David's Footstool (Just A Minute #130)

Andy Bonikowsky
Written by Andy Bonikowsky

Then David the king stood up upon his feet, and said, Hear me, my brethren, and my people: As for me, I had in mine heart to build an house of rest for the ark of the covenant of the LORD, and for the footstool of our God, and had made ready for the building: (1 Chronicles 28:2)

Somehow a glorious temple and a footstool don’t seem to have much in common.

But King David applied this humble image to one of the most magnificent and expensive buildings ever built. A simple calculation of the man hours involved in erecting the Temple, plus the quality of the supplies used and the methods employed in its construction, will quickly reveal a staggering cost.

A footstool just isn’t what most of us would have compared it to. Whether made of common wood or ornately decorated with gold and exotic hardwoods, it was still a lowly piece of furniture. Whether stepped on by a Jewish carpenter to reach some nails or placed under the feet of Pharoah to heighten his sense of authority, a stool was a stool.

Yet this is the mental picture Israel’s king selected for his carefully worded discourse to a huge crowd of important subjects. The audience included civil leaders, military officers, and administrators of his vast family estate. He wanted everyone in authority to understand what he was going to say.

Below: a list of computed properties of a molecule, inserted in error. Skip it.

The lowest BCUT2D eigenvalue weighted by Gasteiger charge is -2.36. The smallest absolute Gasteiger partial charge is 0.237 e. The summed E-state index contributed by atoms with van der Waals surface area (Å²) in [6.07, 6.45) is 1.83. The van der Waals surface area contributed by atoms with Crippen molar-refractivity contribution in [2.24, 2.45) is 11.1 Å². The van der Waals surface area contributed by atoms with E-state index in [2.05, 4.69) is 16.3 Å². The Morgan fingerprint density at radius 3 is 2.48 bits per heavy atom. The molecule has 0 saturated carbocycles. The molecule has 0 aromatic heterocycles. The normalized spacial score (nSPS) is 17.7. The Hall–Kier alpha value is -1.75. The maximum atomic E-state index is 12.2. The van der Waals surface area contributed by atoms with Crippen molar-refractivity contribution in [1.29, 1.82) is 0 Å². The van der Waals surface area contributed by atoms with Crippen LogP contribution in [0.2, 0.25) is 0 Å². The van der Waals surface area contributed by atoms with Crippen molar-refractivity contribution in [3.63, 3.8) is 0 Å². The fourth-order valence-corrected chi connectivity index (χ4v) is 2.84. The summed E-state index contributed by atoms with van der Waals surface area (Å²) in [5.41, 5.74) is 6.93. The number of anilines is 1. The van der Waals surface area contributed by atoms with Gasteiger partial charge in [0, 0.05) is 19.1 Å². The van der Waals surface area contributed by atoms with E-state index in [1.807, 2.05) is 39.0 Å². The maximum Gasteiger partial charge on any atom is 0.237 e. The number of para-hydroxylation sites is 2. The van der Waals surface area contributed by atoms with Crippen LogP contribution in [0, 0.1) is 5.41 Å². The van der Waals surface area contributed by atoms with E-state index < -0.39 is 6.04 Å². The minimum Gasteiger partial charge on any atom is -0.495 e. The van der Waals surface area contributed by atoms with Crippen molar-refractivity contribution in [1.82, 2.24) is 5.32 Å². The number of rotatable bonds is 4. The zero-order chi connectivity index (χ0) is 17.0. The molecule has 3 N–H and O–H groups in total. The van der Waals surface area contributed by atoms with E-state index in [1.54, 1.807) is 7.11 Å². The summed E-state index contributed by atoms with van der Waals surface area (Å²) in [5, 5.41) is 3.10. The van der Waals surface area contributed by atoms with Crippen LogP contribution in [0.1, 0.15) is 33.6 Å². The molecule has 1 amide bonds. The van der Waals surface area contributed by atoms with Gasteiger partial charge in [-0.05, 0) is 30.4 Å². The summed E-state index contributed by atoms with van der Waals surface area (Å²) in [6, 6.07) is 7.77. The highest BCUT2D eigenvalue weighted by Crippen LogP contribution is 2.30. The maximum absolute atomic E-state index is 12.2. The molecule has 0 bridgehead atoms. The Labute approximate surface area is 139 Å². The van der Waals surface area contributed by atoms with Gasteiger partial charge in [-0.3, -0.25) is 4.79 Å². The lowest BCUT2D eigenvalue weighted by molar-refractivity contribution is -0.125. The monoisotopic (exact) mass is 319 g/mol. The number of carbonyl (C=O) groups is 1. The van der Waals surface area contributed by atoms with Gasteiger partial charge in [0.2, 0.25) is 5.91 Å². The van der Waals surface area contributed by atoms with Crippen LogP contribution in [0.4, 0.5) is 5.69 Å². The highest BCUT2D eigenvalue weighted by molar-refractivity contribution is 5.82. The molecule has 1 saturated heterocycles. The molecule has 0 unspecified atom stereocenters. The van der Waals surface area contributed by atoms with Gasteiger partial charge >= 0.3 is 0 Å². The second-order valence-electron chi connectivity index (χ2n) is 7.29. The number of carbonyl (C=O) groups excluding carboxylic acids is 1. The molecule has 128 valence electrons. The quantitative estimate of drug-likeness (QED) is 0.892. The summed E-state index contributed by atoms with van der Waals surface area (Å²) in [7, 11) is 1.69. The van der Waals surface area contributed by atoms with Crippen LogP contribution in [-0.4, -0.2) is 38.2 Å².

He started his royal address with the announcement of a major disappointment. After setting his heart on the awesome plan of building a temple for Jehovah, the prophet Nathan had informed him that God did not want him for the job.

Oh, the idea had been a good one! The prophet himself had been so confident that he enthusiastically approved it without even consulting the Lord. And then, even after rejecting David’s personal dream, God had still commended him for having thought of it.

Thankfully, and in spite of the painful news, David had not let the tidings crush him; instead, he immediately switched gears and began preparations to help his son Solomon do it.

So why this choice of words? It definitely sounds a bit demeaning. He was likening the luxurious temple, loaded with gold, beautiful rock, and cedar paneling, to a resting place for feet. Sure, the “feet” were those of the eternal King of Kings, which in itself elevated it to a higher and nobler position, but the unmistakable aspect of humility was clearly there.

In one sense, David’s masterpiece was no more than a foot rest.

It is a thought we should not forget. Sometimes we are prone to think a lot of our efforts. Our projects, our sacrifices, our accomplishments, all seem pretty big to us. If we add to the mix our tendency to compare ourselves with those appearing to do less than us, we rapidly inflate our value out of sight.

That is when it is good to think of David’s footstool.

Nothing we could ever build could possibly shock God. Our peers may gawk at our work, and admire our genius, but never God. No building project would get a “Wow!” from Him. No amount of sacrifice would make Him our debtor. Not even our greatest accomplishments would cause the Almighty One to raise an eyebrow in amazement.

Dear Father, although I want to do my best for You, I realize how insignificant and flimsy anything I do really is. I praise You for the condescending grace that rewards even the tiniest efforts. Amen.